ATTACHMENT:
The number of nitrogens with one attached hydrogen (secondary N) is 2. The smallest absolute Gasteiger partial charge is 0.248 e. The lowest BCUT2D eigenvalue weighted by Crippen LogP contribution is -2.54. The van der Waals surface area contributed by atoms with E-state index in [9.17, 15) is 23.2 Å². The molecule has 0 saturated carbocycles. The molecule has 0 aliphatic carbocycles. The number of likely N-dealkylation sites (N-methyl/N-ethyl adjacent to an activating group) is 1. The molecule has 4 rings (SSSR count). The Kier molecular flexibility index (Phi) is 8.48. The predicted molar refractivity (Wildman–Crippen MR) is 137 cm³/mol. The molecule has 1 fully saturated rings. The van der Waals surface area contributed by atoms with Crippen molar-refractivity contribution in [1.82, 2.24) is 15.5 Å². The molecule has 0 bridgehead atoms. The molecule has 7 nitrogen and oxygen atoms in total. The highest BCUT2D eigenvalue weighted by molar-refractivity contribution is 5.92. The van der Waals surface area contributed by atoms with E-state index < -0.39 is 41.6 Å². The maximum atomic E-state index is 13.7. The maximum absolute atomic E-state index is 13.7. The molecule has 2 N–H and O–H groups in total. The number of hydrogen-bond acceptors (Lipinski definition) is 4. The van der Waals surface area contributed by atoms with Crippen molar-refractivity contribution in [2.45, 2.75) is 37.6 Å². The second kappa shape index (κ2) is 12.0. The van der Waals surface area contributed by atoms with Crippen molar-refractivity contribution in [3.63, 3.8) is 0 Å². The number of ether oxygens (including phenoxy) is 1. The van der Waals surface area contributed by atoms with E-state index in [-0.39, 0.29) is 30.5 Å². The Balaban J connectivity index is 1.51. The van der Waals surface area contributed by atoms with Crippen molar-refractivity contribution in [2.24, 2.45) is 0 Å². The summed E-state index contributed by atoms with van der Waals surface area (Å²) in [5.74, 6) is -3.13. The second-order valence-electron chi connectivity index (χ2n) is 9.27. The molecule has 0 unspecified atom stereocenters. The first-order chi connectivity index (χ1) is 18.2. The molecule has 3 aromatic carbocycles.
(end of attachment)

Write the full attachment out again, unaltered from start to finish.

The number of nitrogens with one attached hydrogen (secondary N) is 2. The smallest absolute Gasteiger partial charge is 0.248 e. The lowest BCUT2D eigenvalue weighted by Crippen LogP contribution is -2.54. The van der Waals surface area contributed by atoms with E-state index in [9.17, 15) is 23.2 Å². The molecule has 0 saturated carbocycles. The molecule has 0 aliphatic carbocycles. The number of likely N-dealkylation sites (N-methyl/N-ethyl adjacent to an activating group) is 1. The molecule has 4 rings (SSSR count). The Kier molecular flexibility index (Phi) is 8.48. The predicted molar refractivity (Wildman–Crippen MR) is 137 cm³/mol. The molecule has 1 fully saturated rings. The van der Waals surface area contributed by atoms with Crippen molar-refractivity contribution in [1.82, 2.24) is 15.5 Å². The molecule has 0 bridgehead atoms. The molecule has 7 nitrogen and oxygen atoms in total. The highest BCUT2D eigenvalue weighted by molar-refractivity contribution is 5.92. The van der Waals surface area contributed by atoms with E-state index < -0.39 is 41.6 Å². The maximum atomic E-state index is 13.7. The maximum absolute atomic E-state index is 13.7. The molecule has 2 N–H and O–H groups in total. The number of hydrogen-bond acceptors (Lipinski definition) is 4. The van der Waals surface area contributed by atoms with Crippen molar-refractivity contribution in [2.45, 2.75) is 37.6 Å². The second kappa shape index (κ2) is 12.0. The van der Waals surface area contributed by atoms with Crippen molar-refractivity contribution in [3.63, 3.8) is 0 Å². The number of ether oxygens (including phenoxy) is 1. The van der Waals surface area contributed by atoms with E-state index in [-0.39, 0.29) is 30.5 Å². The Balaban J connectivity index is 1.51. The van der Waals surface area contributed by atoms with Crippen molar-refractivity contribution in [2.24, 2.45) is 0 Å². The summed E-state index contributed by atoms with van der Waals surface area (Å²) in [5.74, 6) is -3.13. The second-order valence-electron chi connectivity index (χ2n) is 9.27. The molecule has 0 unspecified atom stereocenters. The first-order chi connectivity index (χ1) is 18.2. The molecule has 3 aromatic carbocycles.